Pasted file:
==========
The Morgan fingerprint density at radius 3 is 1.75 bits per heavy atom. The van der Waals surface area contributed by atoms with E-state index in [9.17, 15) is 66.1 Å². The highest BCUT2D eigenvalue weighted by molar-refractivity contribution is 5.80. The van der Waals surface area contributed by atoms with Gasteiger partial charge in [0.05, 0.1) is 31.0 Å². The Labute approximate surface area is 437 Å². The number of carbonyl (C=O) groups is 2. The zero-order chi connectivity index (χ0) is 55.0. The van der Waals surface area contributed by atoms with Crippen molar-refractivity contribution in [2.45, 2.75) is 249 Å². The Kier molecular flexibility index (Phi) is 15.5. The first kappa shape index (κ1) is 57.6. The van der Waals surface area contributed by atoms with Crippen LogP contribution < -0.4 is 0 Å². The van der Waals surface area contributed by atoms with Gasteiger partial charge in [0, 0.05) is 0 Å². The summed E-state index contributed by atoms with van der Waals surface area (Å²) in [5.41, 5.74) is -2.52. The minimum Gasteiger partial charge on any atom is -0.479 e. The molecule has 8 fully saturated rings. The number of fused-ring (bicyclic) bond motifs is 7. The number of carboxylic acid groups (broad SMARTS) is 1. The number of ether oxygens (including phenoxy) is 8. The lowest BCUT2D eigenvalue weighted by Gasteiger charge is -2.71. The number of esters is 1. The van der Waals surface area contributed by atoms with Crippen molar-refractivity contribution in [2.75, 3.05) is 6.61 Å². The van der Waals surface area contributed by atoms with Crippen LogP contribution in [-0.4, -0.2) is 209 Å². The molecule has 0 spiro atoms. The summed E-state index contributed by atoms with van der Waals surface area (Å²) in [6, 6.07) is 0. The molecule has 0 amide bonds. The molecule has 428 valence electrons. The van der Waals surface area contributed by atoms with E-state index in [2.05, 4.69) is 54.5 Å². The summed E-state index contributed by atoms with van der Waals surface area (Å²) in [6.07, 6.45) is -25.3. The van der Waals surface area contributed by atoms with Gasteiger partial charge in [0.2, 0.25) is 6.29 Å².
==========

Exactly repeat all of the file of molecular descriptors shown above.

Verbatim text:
The Morgan fingerprint density at radius 3 is 1.75 bits per heavy atom. The van der Waals surface area contributed by atoms with E-state index in [9.17, 15) is 66.1 Å². The highest BCUT2D eigenvalue weighted by molar-refractivity contribution is 5.80. The van der Waals surface area contributed by atoms with Gasteiger partial charge in [0.05, 0.1) is 31.0 Å². The Labute approximate surface area is 437 Å². The number of carbonyl (C=O) groups is 2. The zero-order chi connectivity index (χ0) is 55.0. The van der Waals surface area contributed by atoms with Crippen molar-refractivity contribution in [2.45, 2.75) is 249 Å². The Kier molecular flexibility index (Phi) is 15.5. The first kappa shape index (κ1) is 57.6. The van der Waals surface area contributed by atoms with Crippen LogP contribution < -0.4 is 0 Å². The van der Waals surface area contributed by atoms with Gasteiger partial charge in [0, 0.05) is 0 Å². The summed E-state index contributed by atoms with van der Waals surface area (Å²) in [5.41, 5.74) is -2.52. The minimum Gasteiger partial charge on any atom is -0.479 e. The molecule has 8 fully saturated rings. The number of fused-ring (bicyclic) bond motifs is 7. The number of carboxylic acid groups (broad SMARTS) is 1. The number of ether oxygens (including phenoxy) is 8. The lowest BCUT2D eigenvalue weighted by Gasteiger charge is -2.71. The number of esters is 1. The van der Waals surface area contributed by atoms with Crippen molar-refractivity contribution in [2.75, 3.05) is 6.61 Å². The van der Waals surface area contributed by atoms with Crippen LogP contribution in [-0.4, -0.2) is 209 Å². The molecule has 0 spiro atoms. The summed E-state index contributed by atoms with van der Waals surface area (Å²) in [6, 6.07) is 0. The molecule has 0 amide bonds. The molecule has 428 valence electrons. The van der Waals surface area contributed by atoms with E-state index in [2.05, 4.69) is 54.5 Å². The summed E-state index contributed by atoms with van der Waals surface area (Å²) in [6.07, 6.45) is -25.3. The van der Waals surface area contributed by atoms with Gasteiger partial charge in [0.2, 0.25) is 6.29 Å².